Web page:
We are one step closer to getting back our own police force. This is a welcome development, but it isn’t going to happen tomorrow. The Town of Brome Lake agreed to go forward with a special request to the National Assembly which would join the police forces of Bromont. There are substantial benefits to this: a savings of $400,000 a year, plus extra revenue from tickets issued on all roads in the Town boundaries.
As things stand now, if the SQ gives a ticket on a numbered highway, the revenue goes to the provincial government; money from tickets issued on secondary roads goes to the town.
If we were to have a joint police force with Bromont,all revenue from tickets issued on routes 104, 139, 215 and 243 within the town of Brome Lake would go to the town. That would go a long way to reducing police costs, which already would be significantly lower.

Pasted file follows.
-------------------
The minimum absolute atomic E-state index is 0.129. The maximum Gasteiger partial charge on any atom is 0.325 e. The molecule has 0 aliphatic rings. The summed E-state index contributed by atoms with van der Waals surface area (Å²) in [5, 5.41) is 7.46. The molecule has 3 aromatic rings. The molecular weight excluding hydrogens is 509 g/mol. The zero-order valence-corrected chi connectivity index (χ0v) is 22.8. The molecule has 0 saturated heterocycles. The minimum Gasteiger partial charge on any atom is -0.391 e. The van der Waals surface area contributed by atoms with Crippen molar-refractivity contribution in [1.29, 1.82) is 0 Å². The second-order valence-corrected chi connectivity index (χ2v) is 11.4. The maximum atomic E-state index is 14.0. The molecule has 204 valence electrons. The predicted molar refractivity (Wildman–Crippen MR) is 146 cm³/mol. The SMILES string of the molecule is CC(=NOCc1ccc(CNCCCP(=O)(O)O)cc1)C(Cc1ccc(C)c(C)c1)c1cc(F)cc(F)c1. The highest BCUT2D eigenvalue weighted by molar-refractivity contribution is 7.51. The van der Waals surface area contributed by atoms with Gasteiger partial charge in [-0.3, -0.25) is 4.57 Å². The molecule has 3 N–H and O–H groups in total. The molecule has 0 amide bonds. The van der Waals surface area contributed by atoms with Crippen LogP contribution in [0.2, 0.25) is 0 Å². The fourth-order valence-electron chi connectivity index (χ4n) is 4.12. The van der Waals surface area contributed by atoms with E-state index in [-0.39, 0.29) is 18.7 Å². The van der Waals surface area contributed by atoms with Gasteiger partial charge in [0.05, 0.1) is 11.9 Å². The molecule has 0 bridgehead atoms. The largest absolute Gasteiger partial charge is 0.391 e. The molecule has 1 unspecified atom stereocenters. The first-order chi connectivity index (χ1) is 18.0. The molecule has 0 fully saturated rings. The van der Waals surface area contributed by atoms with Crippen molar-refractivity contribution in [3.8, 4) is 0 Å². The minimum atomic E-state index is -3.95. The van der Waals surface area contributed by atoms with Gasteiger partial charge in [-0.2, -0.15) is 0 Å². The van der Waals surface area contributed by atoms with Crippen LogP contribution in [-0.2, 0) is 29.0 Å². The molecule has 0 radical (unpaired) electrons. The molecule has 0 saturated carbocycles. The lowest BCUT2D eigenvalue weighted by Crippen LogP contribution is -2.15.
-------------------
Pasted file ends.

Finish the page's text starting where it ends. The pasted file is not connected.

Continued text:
There is already grumbling that there would be more tickets for speeding and other traffic offences, as there are now in the Town of Bromont. One can hardly criticize the police for doing their job. Few people speed on Bromont roads because of vigilant police patrols. We should welcome the same degree of safety here, as well an increased presence on secondary roads.
There is going to be a delay in bringing all this about, and it is out of our hands. The Quebec Government’s Justice file is crowded with legislation to deal with the long gun registry; the age for marijuana use; and appointing a new director of the SQ. That means the request for the change to the Police Act will have to wait until the fall session, though Mayor Richard Burcombe says there may be another way to bring about this welcome change. We can only hope it is done as soon as possible so the Town of Brome Lake can enjoy reduced costs, safer roads, and better police service overall.